Shape Of The Ant Head essay example
Some kinds of ants among the best known are: fire ants, army ants, carpenter ants, driver ants, harvester ants, weaver ants, fungus- gardening ants, aphid- tending ants, honeypot ants, and acacia ants. Ants can be found in many places such as soil, leaf litter, rotting wood and dead trees. Ants live all over the world, except for the Arctic and Antarctic and some islands, also on the coldest mountain tops. They are most abundant in the tropical rainforest's and other tropical regions.
All ants are social. In fact they are the only insects in which all species are social. Large groups of ants live in colonies or communities together. In the majority of ants, colonies are families or groups of related families. These groups consist of one or more queens, who rule the colony, and males, whose only job is to fertilize the queen and then die soon after. The workers in the colony are only females.
These workers are divided into several working classes including: enlargement and repair of the nest, taking care of the larvae, tending to the queen, defending the colony, and foraging for food. The shape of the ant head can be oval shaped, spherical, triangular or even rectangular; it differs among species. All ants have an opening in the back of their head, through which the beginning of the digestive tract, nerves and blood pass through. Inside the mouth are three different parts. The mandibles, or jaws, are long and broad and are toothed, or serrated.
Ants use their mandibles for collecting and carrying food, digging, building nests, cutting and fighting. The maxillae, or lower jaws, are used to extract liquids from foods. Ants use their tongues for sucking up the liquid food. Also two pairs of slender palp i are inside the mouth, that resemble antennae, and play an important role in eating. Ants have two compound eyes each are made of light-sensitive compartments called. Other types of ants have three simple eyes called on the tops of their heads.
Different species have developed sight, but some are completely blind. Vision is rather unimportant to ants because they spend much of their time underground anyway. At the front of the head is a pair of antennae, which contain organs of taste, smell and touch. Most ants' antennae are elbow-shaped, somewhat like a human arm. An ant's main source of information is its pair of antennae. Ants use their antennae to find out about their surroundings.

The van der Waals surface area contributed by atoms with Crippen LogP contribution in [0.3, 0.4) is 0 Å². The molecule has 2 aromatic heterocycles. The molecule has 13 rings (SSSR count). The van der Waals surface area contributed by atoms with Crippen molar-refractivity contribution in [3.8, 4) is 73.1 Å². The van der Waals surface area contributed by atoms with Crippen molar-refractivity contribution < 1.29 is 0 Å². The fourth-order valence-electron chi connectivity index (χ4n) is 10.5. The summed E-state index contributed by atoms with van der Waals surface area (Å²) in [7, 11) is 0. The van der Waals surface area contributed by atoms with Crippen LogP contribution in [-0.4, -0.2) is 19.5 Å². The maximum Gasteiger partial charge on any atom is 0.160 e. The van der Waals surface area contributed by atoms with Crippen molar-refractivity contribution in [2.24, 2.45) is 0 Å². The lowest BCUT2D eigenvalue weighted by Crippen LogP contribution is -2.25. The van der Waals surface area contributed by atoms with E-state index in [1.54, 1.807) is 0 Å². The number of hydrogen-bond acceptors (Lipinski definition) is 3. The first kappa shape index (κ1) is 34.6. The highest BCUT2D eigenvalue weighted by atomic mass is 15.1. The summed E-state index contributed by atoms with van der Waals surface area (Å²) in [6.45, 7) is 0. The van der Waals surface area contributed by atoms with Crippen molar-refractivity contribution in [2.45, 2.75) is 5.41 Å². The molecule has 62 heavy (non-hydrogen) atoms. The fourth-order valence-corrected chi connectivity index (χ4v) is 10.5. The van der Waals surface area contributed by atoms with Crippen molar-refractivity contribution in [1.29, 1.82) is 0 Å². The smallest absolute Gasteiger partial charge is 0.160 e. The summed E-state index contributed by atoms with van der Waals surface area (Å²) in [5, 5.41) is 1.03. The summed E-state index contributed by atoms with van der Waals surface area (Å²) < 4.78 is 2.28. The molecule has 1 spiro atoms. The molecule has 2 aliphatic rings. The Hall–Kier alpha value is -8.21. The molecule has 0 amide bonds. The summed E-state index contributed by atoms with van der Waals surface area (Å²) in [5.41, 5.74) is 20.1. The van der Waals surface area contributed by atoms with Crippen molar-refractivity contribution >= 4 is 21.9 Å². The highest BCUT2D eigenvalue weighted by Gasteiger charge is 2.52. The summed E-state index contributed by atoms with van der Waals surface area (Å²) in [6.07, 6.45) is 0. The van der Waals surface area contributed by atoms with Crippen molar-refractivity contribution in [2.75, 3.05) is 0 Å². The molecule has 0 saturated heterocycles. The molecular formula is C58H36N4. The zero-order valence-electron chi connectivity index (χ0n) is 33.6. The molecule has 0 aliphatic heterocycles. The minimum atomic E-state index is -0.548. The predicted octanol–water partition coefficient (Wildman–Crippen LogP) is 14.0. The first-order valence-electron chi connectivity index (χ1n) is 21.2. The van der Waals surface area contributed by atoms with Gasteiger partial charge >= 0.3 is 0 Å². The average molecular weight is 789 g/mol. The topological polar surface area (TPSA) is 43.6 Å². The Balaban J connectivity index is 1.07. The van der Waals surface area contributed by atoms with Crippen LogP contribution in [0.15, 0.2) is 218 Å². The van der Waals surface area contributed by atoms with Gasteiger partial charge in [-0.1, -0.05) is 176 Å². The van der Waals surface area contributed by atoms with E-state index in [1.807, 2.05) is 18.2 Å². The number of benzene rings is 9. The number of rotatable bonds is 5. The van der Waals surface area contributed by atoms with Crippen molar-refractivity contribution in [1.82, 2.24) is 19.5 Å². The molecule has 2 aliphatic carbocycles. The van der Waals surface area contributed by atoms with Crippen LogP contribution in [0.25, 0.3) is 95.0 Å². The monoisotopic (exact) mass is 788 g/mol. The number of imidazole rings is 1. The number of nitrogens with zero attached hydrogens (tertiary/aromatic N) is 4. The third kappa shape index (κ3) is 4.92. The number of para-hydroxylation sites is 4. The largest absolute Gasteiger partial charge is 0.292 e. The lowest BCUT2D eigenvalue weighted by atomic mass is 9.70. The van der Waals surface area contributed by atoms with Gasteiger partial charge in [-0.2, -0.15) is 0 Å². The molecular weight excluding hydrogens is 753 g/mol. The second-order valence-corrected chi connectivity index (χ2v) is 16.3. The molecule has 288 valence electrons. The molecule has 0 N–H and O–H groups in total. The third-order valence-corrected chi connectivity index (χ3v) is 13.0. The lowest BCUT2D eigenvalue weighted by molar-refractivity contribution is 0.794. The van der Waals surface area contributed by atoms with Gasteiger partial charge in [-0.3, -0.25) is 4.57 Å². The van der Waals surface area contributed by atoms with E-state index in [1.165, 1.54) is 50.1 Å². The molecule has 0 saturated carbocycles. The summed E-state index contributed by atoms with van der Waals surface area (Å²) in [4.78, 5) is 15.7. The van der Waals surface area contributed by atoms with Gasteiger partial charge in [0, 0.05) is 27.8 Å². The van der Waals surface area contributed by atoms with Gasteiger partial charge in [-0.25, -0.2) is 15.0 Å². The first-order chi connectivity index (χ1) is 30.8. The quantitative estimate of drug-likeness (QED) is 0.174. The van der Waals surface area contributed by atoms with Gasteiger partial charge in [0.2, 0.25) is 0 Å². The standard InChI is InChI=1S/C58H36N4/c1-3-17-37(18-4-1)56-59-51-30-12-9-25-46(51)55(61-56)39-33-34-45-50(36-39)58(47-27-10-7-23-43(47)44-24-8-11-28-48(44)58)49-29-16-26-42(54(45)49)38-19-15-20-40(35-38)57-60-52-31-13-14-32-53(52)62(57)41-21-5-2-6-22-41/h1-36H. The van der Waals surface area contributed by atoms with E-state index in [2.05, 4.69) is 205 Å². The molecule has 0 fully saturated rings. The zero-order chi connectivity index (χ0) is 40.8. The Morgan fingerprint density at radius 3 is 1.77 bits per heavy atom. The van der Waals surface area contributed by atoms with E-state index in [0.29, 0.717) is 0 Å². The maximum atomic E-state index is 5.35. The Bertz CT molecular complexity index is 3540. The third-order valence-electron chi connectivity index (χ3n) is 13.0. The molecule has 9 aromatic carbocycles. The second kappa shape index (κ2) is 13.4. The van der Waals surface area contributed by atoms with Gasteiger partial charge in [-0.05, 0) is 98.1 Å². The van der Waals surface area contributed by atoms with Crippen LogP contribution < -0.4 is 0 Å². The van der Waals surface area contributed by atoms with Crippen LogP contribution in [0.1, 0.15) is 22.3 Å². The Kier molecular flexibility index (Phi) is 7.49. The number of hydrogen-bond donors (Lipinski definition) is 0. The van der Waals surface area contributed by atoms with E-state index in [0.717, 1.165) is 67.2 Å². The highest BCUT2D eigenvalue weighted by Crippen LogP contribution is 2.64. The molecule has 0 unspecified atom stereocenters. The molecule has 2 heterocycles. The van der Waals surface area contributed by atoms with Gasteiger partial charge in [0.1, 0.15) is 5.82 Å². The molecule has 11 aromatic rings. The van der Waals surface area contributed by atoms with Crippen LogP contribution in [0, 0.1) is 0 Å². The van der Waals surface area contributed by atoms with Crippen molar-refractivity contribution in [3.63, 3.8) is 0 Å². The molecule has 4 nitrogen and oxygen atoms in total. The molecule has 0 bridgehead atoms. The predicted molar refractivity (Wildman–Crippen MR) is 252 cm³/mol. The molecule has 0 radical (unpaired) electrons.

Joined to the head is the middle part of the body known as the ali trunk. Attached to the ali trunk are three pairs of legs. Each leg is jointed and has a claw at the end; used for gripping hard to grasp surfaces. The legs are not only used for walking and running, but also more skillful tasks, including handling food and carrying supplies.
The two front legs have miniature combs used for cleaning the ant and its antennae. In males and young queens, the ali trunk holds two pairs of wings inside. Just behind the ali trunk is the narrow petiole. The petiole is usually a two- segmented section that appears to be a waist.
This body part aids the ant when it is going through winding underground passageways. The gas ter is the hindmost section of the ant. The gas ter contains the heart, most of the digestive system, the reproductive system and the excretory system. When an ant's digestive system is full of food, the gas ter expands by ballooning out. Some and species hunt different insects, others collect seeds. Honeypot ants cultivate certain insects that the ants 'milk' in order to obtain a sweet substance known as honeydew.
A few species even grow their own fungi gardens to feed upon. Adult ants are able to digest only liquid foods. Ants that obtain food from solids first have to mix digestive juices into the food to help dissolve it, then use their tongues to lap up the resulting juices and semi-liquid food. Inside the mouth, any leftover solid foods enter a chamber beneath the mouth opening. Within the chamber lies a series of screens, which filter out the solid food and turn it into a solid pellet that the ant soon removes from its mouth. From the mouth, the food is passed into an organ called the crop, which is an expandable sack in which liquids can be stored for long periods of time without being digested.
Once the ant reaches the colony it regurgitates most of the food for other workers to eat. A valve called the pro ventriculus in the inner section of the crop lets a trickle of food pass into the ant's mid-gut, where it can be digested. All About Ants [online] available web December 20, 1999 Ants [online] available web October 19, 1999 Ants [online] available web November 9, 1999 Carlin, Norman F. 'Ant' World Book Encyclopedia, 1995 Vol. 1-A Pp. 520-528 Greenland, Caroline. 'Ants' Natures Children Series: Sherman Turnpike, Danbury, CT., Grolier Educational Corporation, 1986 Tschinkel, Walter R. 'Ant' Microsoft Encarta 2000, 2000.